It’s been a while, but the idea of Fort Mill annexing at least some part of the Indian Land Panhandle into town limits has surfaced again, and this time there could be more than just talk behind it.
Fort Mill officials recently met with Melvin Threatt, president of a group organized to gather enough signatures on a petition to hold a referendum on whether Indian Land should incorporate as a city itself. The meeting was held in private, so the only information we have is anecdotal from interviews with Threatt and town council members who said they weren’t there, but were later briefed by the Fort Mill officials who were – Town Manager Dennis Pieper and Mayor Danny Funderburk. Based on talking with Threatt and council members – neither Pieper nor Funderburk returned voice messages requesting interviews – the gist of the meeting was that Threatt was asked about the progress of his petition drive and how he’d feel about giving that up and instead supporting annexation into Fort Mill.
Threatt wouldn’t tell us if he would consider campaigning for Indian Land to become part of Fort Mill, only that he’s continuing to gather signatures. For their part, the town council members we talked to said this was just Fort Mill dipping a toe in the water and it wouldn’t make any serious moves toward annexation until some unspecified time in the future.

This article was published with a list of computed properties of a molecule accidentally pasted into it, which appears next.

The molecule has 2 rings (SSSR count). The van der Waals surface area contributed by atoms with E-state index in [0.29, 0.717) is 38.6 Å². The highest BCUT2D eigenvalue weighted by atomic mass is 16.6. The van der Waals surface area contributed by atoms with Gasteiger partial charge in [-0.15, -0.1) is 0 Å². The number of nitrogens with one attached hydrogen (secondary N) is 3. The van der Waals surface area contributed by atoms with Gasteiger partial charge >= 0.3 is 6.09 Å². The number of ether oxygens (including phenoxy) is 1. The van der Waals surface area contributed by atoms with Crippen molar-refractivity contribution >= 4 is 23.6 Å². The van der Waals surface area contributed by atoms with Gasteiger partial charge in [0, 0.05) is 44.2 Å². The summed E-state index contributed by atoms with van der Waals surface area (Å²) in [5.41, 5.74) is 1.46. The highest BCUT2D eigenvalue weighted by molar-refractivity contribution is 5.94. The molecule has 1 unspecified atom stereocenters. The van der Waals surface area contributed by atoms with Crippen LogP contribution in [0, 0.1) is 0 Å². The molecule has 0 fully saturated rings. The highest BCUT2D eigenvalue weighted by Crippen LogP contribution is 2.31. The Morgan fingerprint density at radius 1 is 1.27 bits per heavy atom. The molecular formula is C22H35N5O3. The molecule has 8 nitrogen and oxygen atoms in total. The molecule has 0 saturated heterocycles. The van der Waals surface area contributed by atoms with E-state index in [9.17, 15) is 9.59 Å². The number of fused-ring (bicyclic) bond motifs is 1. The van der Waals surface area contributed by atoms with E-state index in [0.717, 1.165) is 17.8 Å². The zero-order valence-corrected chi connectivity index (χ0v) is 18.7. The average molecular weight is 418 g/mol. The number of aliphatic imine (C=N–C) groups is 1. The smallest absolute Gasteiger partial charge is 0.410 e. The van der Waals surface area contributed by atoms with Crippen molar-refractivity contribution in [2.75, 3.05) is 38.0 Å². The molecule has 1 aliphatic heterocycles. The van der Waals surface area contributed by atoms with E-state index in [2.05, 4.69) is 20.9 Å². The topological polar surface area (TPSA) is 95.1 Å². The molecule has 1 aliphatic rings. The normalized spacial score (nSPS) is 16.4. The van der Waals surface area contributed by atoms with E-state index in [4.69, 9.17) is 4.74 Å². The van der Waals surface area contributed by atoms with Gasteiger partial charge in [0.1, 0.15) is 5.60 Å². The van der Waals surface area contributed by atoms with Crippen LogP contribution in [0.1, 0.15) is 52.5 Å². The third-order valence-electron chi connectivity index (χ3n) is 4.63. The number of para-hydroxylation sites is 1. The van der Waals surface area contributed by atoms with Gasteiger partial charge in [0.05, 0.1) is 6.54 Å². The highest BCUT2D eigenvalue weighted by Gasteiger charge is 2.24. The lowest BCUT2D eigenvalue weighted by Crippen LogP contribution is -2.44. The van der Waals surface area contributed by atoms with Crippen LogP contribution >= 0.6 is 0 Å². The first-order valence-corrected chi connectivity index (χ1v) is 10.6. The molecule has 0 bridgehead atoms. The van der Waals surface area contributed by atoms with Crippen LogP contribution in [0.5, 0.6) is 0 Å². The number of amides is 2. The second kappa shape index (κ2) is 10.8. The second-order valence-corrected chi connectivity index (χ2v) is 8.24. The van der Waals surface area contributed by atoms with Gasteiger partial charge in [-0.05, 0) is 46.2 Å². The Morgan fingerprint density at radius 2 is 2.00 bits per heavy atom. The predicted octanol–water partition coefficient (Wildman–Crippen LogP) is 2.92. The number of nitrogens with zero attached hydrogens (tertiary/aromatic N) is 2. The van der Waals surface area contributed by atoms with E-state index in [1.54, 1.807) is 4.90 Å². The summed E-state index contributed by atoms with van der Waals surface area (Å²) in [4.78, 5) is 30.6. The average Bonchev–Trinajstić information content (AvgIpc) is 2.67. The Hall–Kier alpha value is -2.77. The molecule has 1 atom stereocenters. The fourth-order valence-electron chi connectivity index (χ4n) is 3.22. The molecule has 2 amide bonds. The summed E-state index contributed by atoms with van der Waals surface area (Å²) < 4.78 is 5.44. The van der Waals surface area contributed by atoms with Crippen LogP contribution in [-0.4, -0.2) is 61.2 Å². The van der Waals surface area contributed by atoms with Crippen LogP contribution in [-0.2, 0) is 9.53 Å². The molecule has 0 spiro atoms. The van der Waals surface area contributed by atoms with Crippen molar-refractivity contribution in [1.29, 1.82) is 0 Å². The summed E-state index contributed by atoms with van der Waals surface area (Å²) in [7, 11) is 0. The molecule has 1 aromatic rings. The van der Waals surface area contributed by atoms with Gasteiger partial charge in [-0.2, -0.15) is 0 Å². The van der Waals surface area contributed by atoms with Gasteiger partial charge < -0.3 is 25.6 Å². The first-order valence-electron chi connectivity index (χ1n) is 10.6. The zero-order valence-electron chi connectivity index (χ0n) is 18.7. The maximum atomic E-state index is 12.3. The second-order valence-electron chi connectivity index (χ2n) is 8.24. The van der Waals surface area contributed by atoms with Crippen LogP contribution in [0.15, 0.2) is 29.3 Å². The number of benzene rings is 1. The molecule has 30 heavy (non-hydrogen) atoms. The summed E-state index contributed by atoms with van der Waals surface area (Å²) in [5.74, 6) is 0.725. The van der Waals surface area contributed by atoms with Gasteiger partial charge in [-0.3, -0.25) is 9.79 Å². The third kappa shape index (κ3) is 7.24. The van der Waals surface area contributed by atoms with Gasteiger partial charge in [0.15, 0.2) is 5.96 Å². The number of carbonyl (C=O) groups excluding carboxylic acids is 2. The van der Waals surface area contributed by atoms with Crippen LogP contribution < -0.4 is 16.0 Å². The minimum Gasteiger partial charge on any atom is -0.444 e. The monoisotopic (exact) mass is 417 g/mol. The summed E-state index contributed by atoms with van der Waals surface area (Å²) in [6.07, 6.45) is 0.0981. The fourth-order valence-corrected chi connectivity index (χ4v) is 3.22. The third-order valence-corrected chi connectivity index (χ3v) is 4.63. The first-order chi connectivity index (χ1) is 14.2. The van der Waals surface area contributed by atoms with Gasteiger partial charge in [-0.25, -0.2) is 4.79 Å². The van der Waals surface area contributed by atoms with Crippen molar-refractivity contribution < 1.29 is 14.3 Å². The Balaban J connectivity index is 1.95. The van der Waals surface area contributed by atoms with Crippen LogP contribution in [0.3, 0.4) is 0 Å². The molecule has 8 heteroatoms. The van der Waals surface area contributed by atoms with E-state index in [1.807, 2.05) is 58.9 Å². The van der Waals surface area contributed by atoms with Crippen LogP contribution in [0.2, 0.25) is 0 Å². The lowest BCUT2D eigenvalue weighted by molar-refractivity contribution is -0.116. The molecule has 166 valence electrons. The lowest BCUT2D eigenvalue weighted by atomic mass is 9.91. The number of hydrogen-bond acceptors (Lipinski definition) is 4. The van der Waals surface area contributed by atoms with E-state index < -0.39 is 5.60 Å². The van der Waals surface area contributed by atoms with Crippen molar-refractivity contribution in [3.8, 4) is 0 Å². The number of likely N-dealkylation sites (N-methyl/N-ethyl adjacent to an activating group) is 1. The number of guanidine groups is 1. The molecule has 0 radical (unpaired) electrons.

We suspect otherwise.
If Threatt’s organization, Indian Land Voice, gains traction, the incorporation question could be on the ballot rather quickly. Maybe not next year, but certainly by 2016. Once that occurs, and if a majority of voters say yes, then Fort Mill lost its chance. If Pieper and Funderburk aren’t serious about it, why put in the time and effort to explore the idea in the first place? Surely Pieper, the town’s full-time administrator, has better things to do with this time.
Not that we’re saying it’s a good idea or not a good idea at this point. There are many questions that remain, including the cost of supplying services, chiefly fire and police protection, to a greatly expanded town. Will the property taxes generated from homes in what is now Indian Land be enough to pay for the added first responders and will new police and fire departments have to be built? Is the recreation department in a position to grow to meet the needs of all the new families who would reside inside the town, and how might this affect the planned closing of the Recreation Complex on the Greenway (formerly the Leroy Springs Recreation Complex)? What about trash and recycling service? Will a tax increase be needed to subsidize the added expenses of the annexation?
Questions that can’t be answered in a cost-benefit analysis include how to blend two communities with distinct identities and separate school districts. There’s plenty more. That’s why the town, if it’s serious about this, should come out into the open with its plans and start holding a series of public hearings. Meetings should be held in Fort Mill as well as Indian Land and every effort should be made to gauge the public’s interest by talking to as wide a cross section of residents as possible.
There’s no good reason to continue exploring this option in a secretive way and no good reason for waiting to get public input. Unless the town’s not serious about this after all.
And in that case, Pieper, who’s paid handsomely to manage the town’s affairs, and to some extent Funderburk as well, should explain why they were wasting time talking to Threatt in the first place.